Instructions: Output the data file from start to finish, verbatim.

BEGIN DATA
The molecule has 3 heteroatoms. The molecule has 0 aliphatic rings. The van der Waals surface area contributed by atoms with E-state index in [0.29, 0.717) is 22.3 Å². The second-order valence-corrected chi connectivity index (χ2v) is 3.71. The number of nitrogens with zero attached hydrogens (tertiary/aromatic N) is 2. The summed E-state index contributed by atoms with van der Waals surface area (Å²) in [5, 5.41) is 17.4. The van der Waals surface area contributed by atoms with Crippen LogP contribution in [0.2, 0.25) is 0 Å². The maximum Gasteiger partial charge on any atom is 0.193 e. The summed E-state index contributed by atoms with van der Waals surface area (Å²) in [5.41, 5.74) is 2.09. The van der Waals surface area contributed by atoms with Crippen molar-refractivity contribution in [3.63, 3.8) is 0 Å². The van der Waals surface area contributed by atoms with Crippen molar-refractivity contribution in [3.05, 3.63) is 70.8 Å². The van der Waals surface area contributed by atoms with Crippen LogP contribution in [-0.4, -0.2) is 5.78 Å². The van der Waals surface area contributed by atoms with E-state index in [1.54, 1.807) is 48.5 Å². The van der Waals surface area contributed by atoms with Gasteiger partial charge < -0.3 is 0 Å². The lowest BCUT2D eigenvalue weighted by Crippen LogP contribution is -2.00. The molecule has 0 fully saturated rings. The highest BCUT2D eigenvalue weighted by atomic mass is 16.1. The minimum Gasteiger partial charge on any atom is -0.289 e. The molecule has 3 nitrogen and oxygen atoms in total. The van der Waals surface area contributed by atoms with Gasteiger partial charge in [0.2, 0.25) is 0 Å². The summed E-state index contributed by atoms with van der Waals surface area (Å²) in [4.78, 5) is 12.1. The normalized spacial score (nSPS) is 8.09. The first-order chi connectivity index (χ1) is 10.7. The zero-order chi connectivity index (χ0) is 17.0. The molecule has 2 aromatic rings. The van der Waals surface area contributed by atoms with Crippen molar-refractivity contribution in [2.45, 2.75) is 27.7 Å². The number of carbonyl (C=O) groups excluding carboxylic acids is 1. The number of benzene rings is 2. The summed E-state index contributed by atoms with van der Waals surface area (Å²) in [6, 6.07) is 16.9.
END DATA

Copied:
The molecule has 3 heteroatoms. The molecule has 0 aliphatic rings. The van der Waals surface area contributed by atoms with E-state index in [0.29, 0.717) is 22.3 Å². The second-order valence-corrected chi connectivity index (χ2v) is 3.71. The number of nitrogens with zero attached hydrogens (tertiary/aromatic N) is 2. The summed E-state index contributed by atoms with van der Waals surface area (Å²) in [5, 5.41) is 17.4. The van der Waals surface area contributed by atoms with Crippen LogP contribution in [0.2, 0.25) is 0 Å². The maximum Gasteiger partial charge on any atom is 0.193 e. The summed E-state index contributed by atoms with van der Waals surface area (Å²) in [5.41, 5.74) is 2.09. The van der Waals surface area contributed by atoms with Crippen molar-refractivity contribution in [3.63, 3.8) is 0 Å². The van der Waals surface area contributed by atoms with Crippen molar-refractivity contribution in [3.05, 3.63) is 70.8 Å². The van der Waals surface area contributed by atoms with Crippen LogP contribution in [-0.4, -0.2) is 5.78 Å². The van der Waals surface area contributed by atoms with E-state index in [1.54, 1.807) is 48.5 Å². The van der Waals surface area contributed by atoms with Gasteiger partial charge < -0.3 is 0 Å². The lowest BCUT2D eigenvalue weighted by Crippen LogP contribution is -2.00. The molecule has 0 fully saturated rings. The highest BCUT2D eigenvalue weighted by atomic mass is 16.1. The minimum Gasteiger partial charge on any atom is -0.289 e. The molecule has 3 nitrogen and oxygen atoms in total. The van der Waals surface area contributed by atoms with Gasteiger partial charge in [0.2, 0.25) is 0 Å². The summed E-state index contributed by atoms with van der Waals surface area (Å²) in [4.78, 5) is 12.1. The normalized spacial score (nSPS) is 8.09. The first-order chi connectivity index (χ1) is 10.7. The zero-order chi connectivity index (χ0) is 17.0. The molecule has 2 aromatic rings. The van der Waals surface area contributed by atoms with Crippen molar-refractivity contribution in [2.45, 2.75) is 27.7 Å². The number of carbonyl (C=O) groups excluding carboxylic acids is 1. The number of benzene rings is 2. The summed E-state index contributed by atoms with van der Waals surface area (Å²) in [6, 6.07) is 16.9.